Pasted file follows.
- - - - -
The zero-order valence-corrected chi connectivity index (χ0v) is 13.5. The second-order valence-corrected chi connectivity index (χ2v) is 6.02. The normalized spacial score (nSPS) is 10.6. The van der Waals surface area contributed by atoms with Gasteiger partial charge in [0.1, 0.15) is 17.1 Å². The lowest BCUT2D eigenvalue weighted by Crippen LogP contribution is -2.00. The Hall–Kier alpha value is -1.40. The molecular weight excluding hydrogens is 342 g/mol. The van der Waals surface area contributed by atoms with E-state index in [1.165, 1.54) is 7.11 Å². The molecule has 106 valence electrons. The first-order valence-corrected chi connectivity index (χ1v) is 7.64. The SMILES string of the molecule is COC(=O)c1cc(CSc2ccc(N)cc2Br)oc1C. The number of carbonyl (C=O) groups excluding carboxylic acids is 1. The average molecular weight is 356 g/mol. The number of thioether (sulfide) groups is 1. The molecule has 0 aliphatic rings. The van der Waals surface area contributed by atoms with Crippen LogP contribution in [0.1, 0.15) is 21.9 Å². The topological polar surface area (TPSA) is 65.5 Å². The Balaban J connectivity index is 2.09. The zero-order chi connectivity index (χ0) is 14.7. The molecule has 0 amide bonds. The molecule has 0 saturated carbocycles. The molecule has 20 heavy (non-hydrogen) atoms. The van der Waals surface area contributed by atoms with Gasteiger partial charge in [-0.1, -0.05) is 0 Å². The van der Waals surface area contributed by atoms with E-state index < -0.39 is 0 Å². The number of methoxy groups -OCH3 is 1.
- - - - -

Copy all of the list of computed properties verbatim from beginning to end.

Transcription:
The zero-order valence-corrected chi connectivity index (χ0v) is 13.5. The second-order valence-corrected chi connectivity index (χ2v) is 6.02. The normalized spacial score (nSPS) is 10.6. The van der Waals surface area contributed by atoms with Gasteiger partial charge in [0.1, 0.15) is 17.1 Å². The lowest BCUT2D eigenvalue weighted by Crippen LogP contribution is -2.00. The Hall–Kier alpha value is -1.40. The molecular weight excluding hydrogens is 342 g/mol. The van der Waals surface area contributed by atoms with E-state index in [1.165, 1.54) is 7.11 Å². The molecule has 106 valence electrons. The first-order valence-corrected chi connectivity index (χ1v) is 7.64. The SMILES string of the molecule is COC(=O)c1cc(CSc2ccc(N)cc2Br)oc1C. The number of carbonyl (C=O) groups excluding carboxylic acids is 1. The average molecular weight is 356 g/mol. The number of thioether (sulfide) groups is 1. The molecule has 0 aliphatic rings. The van der Waals surface area contributed by atoms with Crippen LogP contribution in [0.1, 0.15) is 21.9 Å². The topological polar surface area (TPSA) is 65.5 Å². The Balaban J connectivity index is 2.09. The zero-order chi connectivity index (χ0) is 14.7. The molecule has 0 amide bonds. The molecule has 0 saturated carbocycles. The molecule has 20 heavy (non-hydrogen) atoms. The van der Waals surface area contributed by atoms with Gasteiger partial charge in [-0.1, -0.05) is 0 Å². The van der Waals surface area contributed by atoms with E-state index < -0.39 is 0 Å². The number of methoxy groups -OCH3 is 1.